From advice on mask wearing and vaccines to raising awareness around mental health and domestic violence, university experts were read, seen or heard up to 8 billion times from 1 February 2020 to 31 January 2021.
The analysis, commissioned by Universities Australia and compiled by media intelligence organisation Isentia, highlights the role that expert advice played in contributing to better health outcomes.
The report says the advice on mask wearing in particular “served to normalise the behaviour and so contributed to a consensus about their use in Australia.”
In her National Press Club address today, Universities Australia Chair Professor Deborah Terry will say the new research shows how Australians turned to trusted university experts during the crisis.
“Those epidemiologists, virologists and public health experts inoculated the public against the contagion of misinformation that infected many online forums and contributed to so much death and heartbreak overseas,” Professor Terry will say.
“University-based experts explained everything from the goal of flattening the curve, to the mathematics of social distancing, and the dynamics of panic buying. And, in doing so, they helped us navigate the disruption and uncertainty.”
“They kept us safe and prepared us for recovery.”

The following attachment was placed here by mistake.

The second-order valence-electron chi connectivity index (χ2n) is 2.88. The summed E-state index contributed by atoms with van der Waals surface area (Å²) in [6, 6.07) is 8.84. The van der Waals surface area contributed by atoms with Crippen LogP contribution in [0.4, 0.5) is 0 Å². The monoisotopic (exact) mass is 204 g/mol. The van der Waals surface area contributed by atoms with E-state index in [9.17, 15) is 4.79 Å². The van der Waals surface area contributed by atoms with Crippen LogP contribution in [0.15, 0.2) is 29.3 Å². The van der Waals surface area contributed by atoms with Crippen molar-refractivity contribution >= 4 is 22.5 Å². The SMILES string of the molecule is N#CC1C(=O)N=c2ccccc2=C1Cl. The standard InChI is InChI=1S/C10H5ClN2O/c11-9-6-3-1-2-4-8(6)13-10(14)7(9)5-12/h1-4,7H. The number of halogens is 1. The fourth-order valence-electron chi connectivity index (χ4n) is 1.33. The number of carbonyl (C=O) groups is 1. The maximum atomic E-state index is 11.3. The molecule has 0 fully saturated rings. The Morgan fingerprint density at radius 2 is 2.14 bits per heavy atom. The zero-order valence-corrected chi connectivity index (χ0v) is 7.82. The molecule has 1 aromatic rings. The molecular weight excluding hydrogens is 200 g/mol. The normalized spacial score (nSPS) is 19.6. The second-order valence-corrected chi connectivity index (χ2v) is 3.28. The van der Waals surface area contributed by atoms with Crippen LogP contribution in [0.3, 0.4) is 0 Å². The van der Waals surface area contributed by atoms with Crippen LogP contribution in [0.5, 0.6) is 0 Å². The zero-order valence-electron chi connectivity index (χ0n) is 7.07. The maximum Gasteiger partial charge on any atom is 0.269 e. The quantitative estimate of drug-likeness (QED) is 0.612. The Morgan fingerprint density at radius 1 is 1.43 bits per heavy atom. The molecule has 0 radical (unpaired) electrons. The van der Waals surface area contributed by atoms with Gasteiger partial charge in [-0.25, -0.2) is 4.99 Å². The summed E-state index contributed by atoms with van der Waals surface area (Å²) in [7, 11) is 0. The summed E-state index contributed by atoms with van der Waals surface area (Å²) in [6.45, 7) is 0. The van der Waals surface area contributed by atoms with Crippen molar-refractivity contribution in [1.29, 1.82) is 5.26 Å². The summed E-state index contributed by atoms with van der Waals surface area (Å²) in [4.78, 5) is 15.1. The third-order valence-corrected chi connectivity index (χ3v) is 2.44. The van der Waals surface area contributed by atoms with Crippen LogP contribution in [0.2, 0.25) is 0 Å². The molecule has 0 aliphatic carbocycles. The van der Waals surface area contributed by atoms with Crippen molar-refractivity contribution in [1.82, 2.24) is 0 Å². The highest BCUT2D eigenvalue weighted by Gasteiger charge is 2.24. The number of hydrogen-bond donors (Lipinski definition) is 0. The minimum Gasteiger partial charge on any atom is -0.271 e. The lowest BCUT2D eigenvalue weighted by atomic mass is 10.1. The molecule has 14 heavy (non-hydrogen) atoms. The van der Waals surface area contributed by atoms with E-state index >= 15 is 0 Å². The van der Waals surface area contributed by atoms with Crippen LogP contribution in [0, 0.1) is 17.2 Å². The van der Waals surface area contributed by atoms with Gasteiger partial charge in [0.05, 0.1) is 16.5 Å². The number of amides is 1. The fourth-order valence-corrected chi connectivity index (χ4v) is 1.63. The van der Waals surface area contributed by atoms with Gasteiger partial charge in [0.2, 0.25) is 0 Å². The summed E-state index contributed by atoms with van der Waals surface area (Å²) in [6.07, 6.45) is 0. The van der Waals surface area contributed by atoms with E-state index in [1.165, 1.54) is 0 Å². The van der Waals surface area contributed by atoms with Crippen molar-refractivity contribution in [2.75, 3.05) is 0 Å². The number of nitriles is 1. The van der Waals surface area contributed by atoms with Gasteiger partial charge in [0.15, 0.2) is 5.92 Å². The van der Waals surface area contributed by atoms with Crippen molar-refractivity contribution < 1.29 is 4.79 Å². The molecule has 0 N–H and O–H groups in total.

The Isentia research also found that in March last year a third of all stories on vaccines, along with one in every five stories on masks and one in 10 stories on lockdowns included the voice of university experts.
This builds on a new survey conducted by JWS Research that found that university experts remain one the most trusted groups of any major profession to ensure facts and evidence are part of public debates.
Professor Terry will say: “We trust our university-based experts, because they help us to make better decisions – informed by evidence – for the benefit of our families, our communities, our nation.”
“Universities are places where new ideas are tested – and conventional wisdom challenged.”
“Our universities promote and progress knowledge – and protect us from ignorance.”
The JWS national representative survey of 1,500 Australians – commissioned by Universities Australia – was conducted between 12 and 19 February 2021.